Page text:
Milton began plotting various subjects for tragedies in a notebook created in the 1640s. Many of the ideas dealt with the topic of Samson, and he gave them titles such as Samson pursophorus or Hybristes (“Samson the Firebrand, or Samson the Violent”), Samson marriing or in Ramath Lechi, and Dagonalia (the unholy rites at which Samson performed his vindication of God). The title he chose emphasizes Samson as a warrior or an athlete, and the play was included with Paradise Regained and printed on 29 May 1671 by John Starkey. It is uncertain as to when the work was composed, which leaves the possibility that it was an early work that was filled with Milton’s ideas about the English Civil War or it was a later work that incorporates his despair over the Restoration. Evidence for the early dating is based on his early works and his belief in revolution whereas evidence for a later dating connects the play with his later works, such as Paradise Lost, and comments reflecting on the fall of the Commonwealth. In 1671, the work was printed with a new title page and prefaced his work with a discussion on Greek tragedy and Aristotle’s Poetics.
On the title page, Milton wrote that the piece was a “Dramatic Poem” rather than a drama. He did not wish for it to be performed on stage, but thought that the text could still influence people. He hoped that by giving Samson attributes of other Biblical figures, including Job or the Psalmist, he could create a complex hero who would embody and help resolve theological issues. In writing the poem and choosing the character of Samson as his hero, Milton was also illustrating his own blindness, which afflicted him in his later life.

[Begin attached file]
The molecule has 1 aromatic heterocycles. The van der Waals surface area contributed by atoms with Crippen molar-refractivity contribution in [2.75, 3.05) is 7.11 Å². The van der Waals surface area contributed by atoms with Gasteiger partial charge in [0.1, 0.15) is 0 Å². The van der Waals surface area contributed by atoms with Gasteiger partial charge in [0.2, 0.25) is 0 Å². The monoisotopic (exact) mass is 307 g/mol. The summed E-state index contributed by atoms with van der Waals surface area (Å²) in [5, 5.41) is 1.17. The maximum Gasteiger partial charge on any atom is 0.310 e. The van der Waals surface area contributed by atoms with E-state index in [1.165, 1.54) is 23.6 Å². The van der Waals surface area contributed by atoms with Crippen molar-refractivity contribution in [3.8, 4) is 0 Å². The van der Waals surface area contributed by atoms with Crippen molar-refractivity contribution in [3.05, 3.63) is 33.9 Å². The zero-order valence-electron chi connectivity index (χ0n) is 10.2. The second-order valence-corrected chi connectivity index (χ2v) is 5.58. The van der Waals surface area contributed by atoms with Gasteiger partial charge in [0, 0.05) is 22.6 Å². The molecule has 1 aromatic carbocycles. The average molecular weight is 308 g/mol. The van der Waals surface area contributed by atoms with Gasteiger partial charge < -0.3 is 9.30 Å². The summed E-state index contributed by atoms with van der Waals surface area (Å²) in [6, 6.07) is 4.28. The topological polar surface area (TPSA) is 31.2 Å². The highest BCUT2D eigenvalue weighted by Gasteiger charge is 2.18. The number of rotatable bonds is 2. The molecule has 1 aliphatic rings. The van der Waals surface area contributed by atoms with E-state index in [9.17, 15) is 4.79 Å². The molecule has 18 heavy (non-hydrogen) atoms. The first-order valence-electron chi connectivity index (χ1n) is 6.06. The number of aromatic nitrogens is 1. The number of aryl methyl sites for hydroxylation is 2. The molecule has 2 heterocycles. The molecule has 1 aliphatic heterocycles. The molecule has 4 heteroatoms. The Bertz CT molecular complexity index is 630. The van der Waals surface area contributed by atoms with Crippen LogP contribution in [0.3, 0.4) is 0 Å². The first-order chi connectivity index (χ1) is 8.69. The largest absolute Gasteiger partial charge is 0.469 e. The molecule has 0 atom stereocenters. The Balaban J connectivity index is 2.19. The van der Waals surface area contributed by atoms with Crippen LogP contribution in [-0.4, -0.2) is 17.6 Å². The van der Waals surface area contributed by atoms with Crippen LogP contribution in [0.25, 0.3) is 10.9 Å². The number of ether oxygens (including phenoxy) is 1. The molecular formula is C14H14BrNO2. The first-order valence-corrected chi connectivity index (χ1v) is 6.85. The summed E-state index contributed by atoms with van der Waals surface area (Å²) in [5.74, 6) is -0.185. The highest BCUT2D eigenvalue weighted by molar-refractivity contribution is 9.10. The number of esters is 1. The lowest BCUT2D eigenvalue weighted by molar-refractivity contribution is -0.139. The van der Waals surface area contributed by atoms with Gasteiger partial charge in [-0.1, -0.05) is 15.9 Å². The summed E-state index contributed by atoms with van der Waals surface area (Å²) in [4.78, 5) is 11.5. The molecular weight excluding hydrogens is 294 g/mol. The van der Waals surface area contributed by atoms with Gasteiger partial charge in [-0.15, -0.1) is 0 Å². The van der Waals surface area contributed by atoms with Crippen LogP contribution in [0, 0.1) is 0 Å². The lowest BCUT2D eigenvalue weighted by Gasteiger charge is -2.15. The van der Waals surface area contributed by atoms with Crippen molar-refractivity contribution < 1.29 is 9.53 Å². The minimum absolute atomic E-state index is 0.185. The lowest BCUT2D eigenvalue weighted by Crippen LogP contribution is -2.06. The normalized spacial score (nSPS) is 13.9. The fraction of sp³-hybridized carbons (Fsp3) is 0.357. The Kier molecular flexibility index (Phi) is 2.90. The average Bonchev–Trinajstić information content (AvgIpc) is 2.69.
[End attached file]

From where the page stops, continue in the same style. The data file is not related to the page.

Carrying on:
Areopagitica; A speech of Mr. John Milton for the Liberty of Unlicenc’d Printing, to the Parlament of England is a 1644 prose polemic by the English poet, scholar, and polemical author John Milton opposing licensing and censorship. Areopagitica is among history’s most influential and impassioned philosophical defences of the principle of a right to freedom of speech and expression. Many of its expressed principles have formed the basis for modern justifications.
Milton recognises individual rights, but he is not completely libertarian in Areopagitica as he argues that the status quo ante worked best. According to the previous English law, all books had to have at least a printer’s name (and preferably an author’s name) inscribed in them. Under that system, Milton argues, if any blasphemous or libellous material is published, those books can still be destroyed after the fact. “Those which otherwise come forth, if they be found mischievous and libellous, the fire and the executioner will be the timeliest and the most effectual remedy, that mans prevention can use.” Milton seeks a means by which to ensure that authors and publishers remain culpable for any “mischievous” or “libellous” work that they produce. Regardless, Milton certainly is not without remorse for the libellous author, nor does he promote unrestricted free speech. In addition, he admits that his tolerance is limited:
I mean not tolerated Popery, and open superstition, which as it extirpats all religions and civill supremacies, so it self should be extirpate, provided first that all charitable and compassionate means be used to win and regain the weak and the misled.
According to Nicholas McDowell, the second part of the forecited statement is usually left out by those quoting the first part to show that Milton was, at heart, a religious bigot, and that his ideas about free speech and intellectual liberty have little to teach us about liberalism today. (That said, whether the second half of the statement is actually an effective mitigation to the bigotry is a question eminently suited for discussion.)